Friday night’s Britney Spears show at the New Orleans Arena was weird in the way only famous people can be weird. Someone had the idea that the show should have a “plot”—and though I think scare quotes are used far too often these days, they certainly belong in this case—so the show was framed by a series of black and white videos of a guy who needed a shave seated in front of a manual typewriter in what looks like a basement storeroom talking into an RCA mic that’s jacked into a reel-to-reel tape deck. The only way he could create a more antique sense of menace is if he planned to take her down with a scimitar, or the eye of a basilisk.
Then, for the rest of the show Britney and her female dancers seemed to be pursued by the male dancers (except when they weren’t), and though they had ninja moves and one executed a series of front and back flips down a runway to a stage in the middle of the audience, they were unable to subdue her despite her half-hearted dancing. That was one of the great surprises of the show—not that the ninjas couldn’t catch her, but that she danced timidly, not extending herself or committing to moves. I left wondering if the recent years had diminished her skills, or if they were always a product of camera angles and only having to be good on MTV’s video award shows for five or so minutes at a time.
That doesn’t mean the show wasn’t entertaining. Actually, it was very entertaining, and it was never simply car-wreck entertaining. Most songs/scenes had some sort of elaborate staging, and I wonder if Britney’s stiffness as a dancer would have been as noticeable if the other dancers hadn’t been as good as they were. There were also lasers, props including an Egyptian dance barge escorted by dancing priests with B’s on the end of their staffs, and a stage filled with hydraulic lifts and trap doors. The finale included an electrical tower, a shower of sparks, a swing that flew over the audience and angelic wings studded with Christmas lights.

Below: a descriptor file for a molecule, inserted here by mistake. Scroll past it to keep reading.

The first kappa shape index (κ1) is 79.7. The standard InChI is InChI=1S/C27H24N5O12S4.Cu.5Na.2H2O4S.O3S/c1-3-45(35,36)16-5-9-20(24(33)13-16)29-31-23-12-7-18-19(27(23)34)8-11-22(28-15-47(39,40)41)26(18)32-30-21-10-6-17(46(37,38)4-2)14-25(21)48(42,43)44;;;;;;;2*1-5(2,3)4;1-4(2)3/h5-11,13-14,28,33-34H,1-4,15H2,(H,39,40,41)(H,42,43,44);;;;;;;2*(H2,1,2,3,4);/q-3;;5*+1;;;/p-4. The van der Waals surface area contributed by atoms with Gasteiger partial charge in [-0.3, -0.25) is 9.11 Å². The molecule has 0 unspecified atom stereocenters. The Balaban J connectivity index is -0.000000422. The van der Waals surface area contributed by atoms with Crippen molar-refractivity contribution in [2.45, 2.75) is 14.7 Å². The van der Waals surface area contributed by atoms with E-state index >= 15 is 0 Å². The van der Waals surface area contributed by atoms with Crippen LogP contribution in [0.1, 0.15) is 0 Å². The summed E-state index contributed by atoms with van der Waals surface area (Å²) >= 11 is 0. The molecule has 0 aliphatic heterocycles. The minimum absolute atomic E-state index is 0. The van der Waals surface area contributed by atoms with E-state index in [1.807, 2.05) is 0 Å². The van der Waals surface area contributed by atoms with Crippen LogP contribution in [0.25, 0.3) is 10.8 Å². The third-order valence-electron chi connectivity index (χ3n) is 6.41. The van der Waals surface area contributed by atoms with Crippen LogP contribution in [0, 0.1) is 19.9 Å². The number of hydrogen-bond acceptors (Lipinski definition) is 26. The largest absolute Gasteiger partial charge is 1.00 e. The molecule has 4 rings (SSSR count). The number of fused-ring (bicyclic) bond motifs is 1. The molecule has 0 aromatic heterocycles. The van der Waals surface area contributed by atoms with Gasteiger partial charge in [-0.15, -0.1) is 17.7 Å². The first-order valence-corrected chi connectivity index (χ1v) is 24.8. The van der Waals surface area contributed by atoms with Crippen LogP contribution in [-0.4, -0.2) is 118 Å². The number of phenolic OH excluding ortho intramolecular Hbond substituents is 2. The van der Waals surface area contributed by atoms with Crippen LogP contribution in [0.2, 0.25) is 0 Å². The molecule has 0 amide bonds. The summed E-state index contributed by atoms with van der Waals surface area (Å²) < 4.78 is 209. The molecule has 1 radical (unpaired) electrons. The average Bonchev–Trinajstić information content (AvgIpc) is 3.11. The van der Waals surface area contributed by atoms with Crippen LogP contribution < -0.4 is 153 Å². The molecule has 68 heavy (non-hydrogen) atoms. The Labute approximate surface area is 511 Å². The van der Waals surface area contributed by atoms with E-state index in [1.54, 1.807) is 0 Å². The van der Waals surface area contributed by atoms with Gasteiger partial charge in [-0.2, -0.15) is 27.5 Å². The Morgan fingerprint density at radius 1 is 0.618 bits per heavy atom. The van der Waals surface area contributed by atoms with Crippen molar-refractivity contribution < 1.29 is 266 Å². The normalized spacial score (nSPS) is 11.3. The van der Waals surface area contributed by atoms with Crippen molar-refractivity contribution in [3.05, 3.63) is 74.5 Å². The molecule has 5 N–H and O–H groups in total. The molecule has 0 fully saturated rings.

As silly as the whole chase motif was, it suggested that she may have moved past her very public breakdown, but she can’t move beyond the feeling of being pursued and persecuted. She’s not singing about it anymore, but the show suggests it’s never far from her mind as she nightly enacts her flight from and revenge on the paparazzi who have her under constant surveillance. Unfortunately, any contemplation of the show’s subtext ended with a thud when, after ending the unshaven guy’s threat in a video, a title card dull-wittedly read, “Sexy Assassin,” in case there were any prenatal fans at the show who might be confused.
Britney still has star charisma, and she held the show by making it all about her, so much so that it was easy to miss the powerful, techno thump arrangements of songs from her catalog, helping a few of the younger songs grow up and keep a decade of material sounding contemporary. Everyone I talked to assumed she was lip-synching, but there are so many vocal tracks on studio albums that even those aren’t really about her voice.
The best argument for the endurance of Britney, though, was the audience, most of whom used the show as an occasion to dress up. A lot of little black dresses, a lot of heels too high to walk in, and a lot of costumes based on Britney’s more famous wardrobes. Costumed women tended to travel in teams, while others joined forces spontaneously. When an “Oops” Britney and a “Hit Me” Britney were posing for photos, a stray “Slave for You” Britney hustled over to flesh out the act. The only other time I’ve seen a similar scene was at the book release party for one of the Twilight books that I took a cousin to, and in both cases, the few straight men in the building were more than irrelevant; they didn’t exist. Britney doesn’t draw the kids like she once did—though using the dads across Loyola as a guide, I suspect there were more in attendance than I saw—but there were many women who once considered Britney a guilty pleasure but stopped feeling guilty about her. The show as a show may have been average, but Britney was the catalyst for a great night for most of the crowd, and that counts too.